richard carr likes this.
  12. Heather Kay

    Heather Kay Western Thunderer

    Back at the paint shop, and the cold light of day revealed a not all that shabby job from yesterday. All the coaches have been treated to a second blast of green, which I’ll leave to harden for a bit. Words will have be had with our cat, though, because one of his fine hairs arrived in one coach side. I think that will need some careful sanding before another squirt of paint. Best to leave that to dry properly before tackling it.

    I suppose I could paint the roofs, and begin to think about the interiors.

    It’s all happening a bit fast. I should slow down before I catch myself up coming back the other way!
     
  13. martin_wynne

    martin_wynne Western Thunderer

    Hi Heather,

    That definition fits SilkyPix (Japanese):

    Products | SILKYPIX

    Download for Windows or Mac. UK price about £140. 30-day free trial.

    Martin (no connection).
     
    Heather Kay likes this.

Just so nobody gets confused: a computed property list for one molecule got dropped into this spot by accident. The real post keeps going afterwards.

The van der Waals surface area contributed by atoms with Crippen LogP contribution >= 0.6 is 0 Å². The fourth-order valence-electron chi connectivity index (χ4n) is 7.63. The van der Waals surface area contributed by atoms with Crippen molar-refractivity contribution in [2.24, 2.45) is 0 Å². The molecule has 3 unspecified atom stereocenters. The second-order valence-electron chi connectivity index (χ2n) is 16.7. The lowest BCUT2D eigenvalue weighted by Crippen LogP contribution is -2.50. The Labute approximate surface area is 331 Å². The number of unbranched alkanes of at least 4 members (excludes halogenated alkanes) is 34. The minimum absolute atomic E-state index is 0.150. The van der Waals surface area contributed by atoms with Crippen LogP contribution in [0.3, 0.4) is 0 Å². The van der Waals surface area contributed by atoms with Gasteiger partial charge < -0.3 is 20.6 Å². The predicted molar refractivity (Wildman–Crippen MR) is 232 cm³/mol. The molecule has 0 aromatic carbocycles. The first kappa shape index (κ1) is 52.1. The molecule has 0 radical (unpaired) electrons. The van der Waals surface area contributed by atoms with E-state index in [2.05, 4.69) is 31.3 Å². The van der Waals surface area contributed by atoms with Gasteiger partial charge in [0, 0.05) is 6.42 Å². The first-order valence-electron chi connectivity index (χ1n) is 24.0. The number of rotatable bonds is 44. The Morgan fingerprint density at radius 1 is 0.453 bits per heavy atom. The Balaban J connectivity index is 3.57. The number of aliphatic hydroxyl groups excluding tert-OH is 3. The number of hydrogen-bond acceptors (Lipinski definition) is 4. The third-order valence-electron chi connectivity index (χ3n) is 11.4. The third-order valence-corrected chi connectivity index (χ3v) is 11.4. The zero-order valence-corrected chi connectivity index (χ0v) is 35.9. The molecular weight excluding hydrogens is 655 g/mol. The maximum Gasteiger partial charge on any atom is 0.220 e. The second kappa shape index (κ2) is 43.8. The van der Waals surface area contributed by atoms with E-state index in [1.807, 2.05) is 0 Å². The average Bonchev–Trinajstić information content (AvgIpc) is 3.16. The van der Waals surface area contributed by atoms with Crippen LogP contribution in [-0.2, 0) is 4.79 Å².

14. Heather Kay

    Heather Kay Western Thunderer

    I spent this evening exporting original RAW images from various libraries onto an external drive.

    I like to set my camera to shoot black and white occasionally, knowing the RAW file captures all the data and I can recall colour later if I want. I was pleasantly surprised to find RAW Power read the B&W setting when I opened the exported files. I may well find I enjoy revisiting and rediscovering some of my older images, though I’m not one for reprocessing stuff.

    I think I have a workflow that I can live with.
     
    richard carr likes this.
  15. Heather Kay

    Heather Kay Western Thunderer